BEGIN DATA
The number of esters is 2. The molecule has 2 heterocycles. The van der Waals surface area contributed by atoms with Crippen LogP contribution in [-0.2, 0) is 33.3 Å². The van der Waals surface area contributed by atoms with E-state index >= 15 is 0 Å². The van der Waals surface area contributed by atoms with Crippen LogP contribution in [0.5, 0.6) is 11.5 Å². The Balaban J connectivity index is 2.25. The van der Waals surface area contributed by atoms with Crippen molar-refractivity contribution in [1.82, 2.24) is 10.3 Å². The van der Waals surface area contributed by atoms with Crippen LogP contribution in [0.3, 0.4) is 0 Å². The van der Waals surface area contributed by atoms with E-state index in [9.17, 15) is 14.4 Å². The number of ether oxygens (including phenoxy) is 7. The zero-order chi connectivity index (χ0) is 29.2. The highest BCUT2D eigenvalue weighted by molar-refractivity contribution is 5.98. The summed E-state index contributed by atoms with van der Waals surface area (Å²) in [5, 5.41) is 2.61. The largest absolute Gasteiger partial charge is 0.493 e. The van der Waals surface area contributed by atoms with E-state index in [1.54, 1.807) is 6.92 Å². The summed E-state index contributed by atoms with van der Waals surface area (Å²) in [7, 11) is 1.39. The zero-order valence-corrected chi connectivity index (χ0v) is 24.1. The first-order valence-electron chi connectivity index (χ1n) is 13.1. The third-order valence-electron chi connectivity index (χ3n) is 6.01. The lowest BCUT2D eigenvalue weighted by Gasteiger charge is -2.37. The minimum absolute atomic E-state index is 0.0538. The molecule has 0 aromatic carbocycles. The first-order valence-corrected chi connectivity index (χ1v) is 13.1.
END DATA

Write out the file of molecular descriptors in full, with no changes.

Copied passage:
The number of esters is 2. The molecule has 2 heterocycles. The van der Waals surface area contributed by atoms with Crippen LogP contribution in [-0.2, 0) is 33.3 Å². The van der Waals surface area contributed by atoms with E-state index >= 15 is 0 Å². The van der Waals surface area contributed by atoms with Crippen LogP contribution in [0.5, 0.6) is 11.5 Å². The Balaban J connectivity index is 2.25. The van der Waals surface area contributed by atoms with Crippen molar-refractivity contribution in [1.82, 2.24) is 10.3 Å². The van der Waals surface area contributed by atoms with Crippen LogP contribution in [0.3, 0.4) is 0 Å². The van der Waals surface area contributed by atoms with E-state index in [9.17, 15) is 14.4 Å². The number of ether oxygens (including phenoxy) is 7. The zero-order chi connectivity index (χ0) is 29.2. The highest BCUT2D eigenvalue weighted by molar-refractivity contribution is 5.98. The summed E-state index contributed by atoms with van der Waals surface area (Å²) in [5, 5.41) is 2.61. The largest absolute Gasteiger partial charge is 0.493 e. The van der Waals surface area contributed by atoms with E-state index in [1.54, 1.807) is 6.92 Å². The summed E-state index contributed by atoms with van der Waals surface area (Å²) in [7, 11) is 1.39. The zero-order valence-corrected chi connectivity index (χ0v) is 24.1. The first-order valence-electron chi connectivity index (χ1n) is 13.1. The third-order valence-electron chi connectivity index (χ3n) is 6.01. The lowest BCUT2D eigenvalue weighted by Gasteiger charge is -2.37. The minimum absolute atomic E-state index is 0.0538. The molecule has 0 aromatic carbocycles. The first-order valence-corrected chi connectivity index (χ1v) is 13.1.